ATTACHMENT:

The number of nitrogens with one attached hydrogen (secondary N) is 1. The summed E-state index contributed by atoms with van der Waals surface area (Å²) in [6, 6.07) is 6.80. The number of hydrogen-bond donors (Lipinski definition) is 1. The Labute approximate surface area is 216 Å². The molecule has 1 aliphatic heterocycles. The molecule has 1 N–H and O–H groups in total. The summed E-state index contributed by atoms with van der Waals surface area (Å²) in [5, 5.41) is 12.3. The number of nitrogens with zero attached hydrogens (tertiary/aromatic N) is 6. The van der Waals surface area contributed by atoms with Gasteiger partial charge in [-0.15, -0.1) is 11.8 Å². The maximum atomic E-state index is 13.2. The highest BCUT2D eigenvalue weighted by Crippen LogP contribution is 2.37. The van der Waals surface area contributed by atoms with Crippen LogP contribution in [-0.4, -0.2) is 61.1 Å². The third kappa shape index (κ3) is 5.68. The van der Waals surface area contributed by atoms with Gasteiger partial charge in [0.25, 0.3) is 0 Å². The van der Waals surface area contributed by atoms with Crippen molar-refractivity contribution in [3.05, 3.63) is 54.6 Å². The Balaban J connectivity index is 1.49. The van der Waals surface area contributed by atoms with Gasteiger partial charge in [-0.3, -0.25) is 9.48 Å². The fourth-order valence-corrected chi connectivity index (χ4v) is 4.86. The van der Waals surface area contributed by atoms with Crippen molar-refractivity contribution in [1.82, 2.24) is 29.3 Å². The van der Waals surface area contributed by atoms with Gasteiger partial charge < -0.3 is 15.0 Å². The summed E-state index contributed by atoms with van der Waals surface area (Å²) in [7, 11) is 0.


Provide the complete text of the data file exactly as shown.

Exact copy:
The number of nitrogens with one attached hydrogen (secondary N) is 1. The summed E-state index contributed by atoms with van der Waals surface area (Å²) in [6, 6.07) is 6.80. The number of hydrogen-bond donors (Lipinski definition) is 1. The Labute approximate surface area is 216 Å². The molecule has 1 aliphatic heterocycles. The molecule has 1 N–H and O–H groups in total. The summed E-state index contributed by atoms with van der Waals surface area (Å²) in [5, 5.41) is 12.3. The number of nitrogens with zero attached hydrogens (tertiary/aromatic N) is 6. The van der Waals surface area contributed by atoms with Gasteiger partial charge in [-0.15, -0.1) is 11.8 Å². The maximum atomic E-state index is 13.2. The highest BCUT2D eigenvalue weighted by Crippen LogP contribution is 2.37. The van der Waals surface area contributed by atoms with Crippen LogP contribution in [-0.4, -0.2) is 61.1 Å². The third kappa shape index (κ3) is 5.68. The van der Waals surface area contributed by atoms with Gasteiger partial charge in [0.25, 0.3) is 0 Å². The van der Waals surface area contributed by atoms with Crippen molar-refractivity contribution in [3.05, 3.63) is 54.6 Å². The Balaban J connectivity index is 1.49. The van der Waals surface area contributed by atoms with Gasteiger partial charge in [-0.3, -0.25) is 9.48 Å². The fourth-order valence-corrected chi connectivity index (χ4v) is 4.86. The van der Waals surface area contributed by atoms with Crippen molar-refractivity contribution in [1.82, 2.24) is 29.3 Å². The van der Waals surface area contributed by atoms with Gasteiger partial charge < -0.3 is 15.0 Å². The summed E-state index contributed by atoms with van der Waals surface area (Å²) in [7, 11) is 0.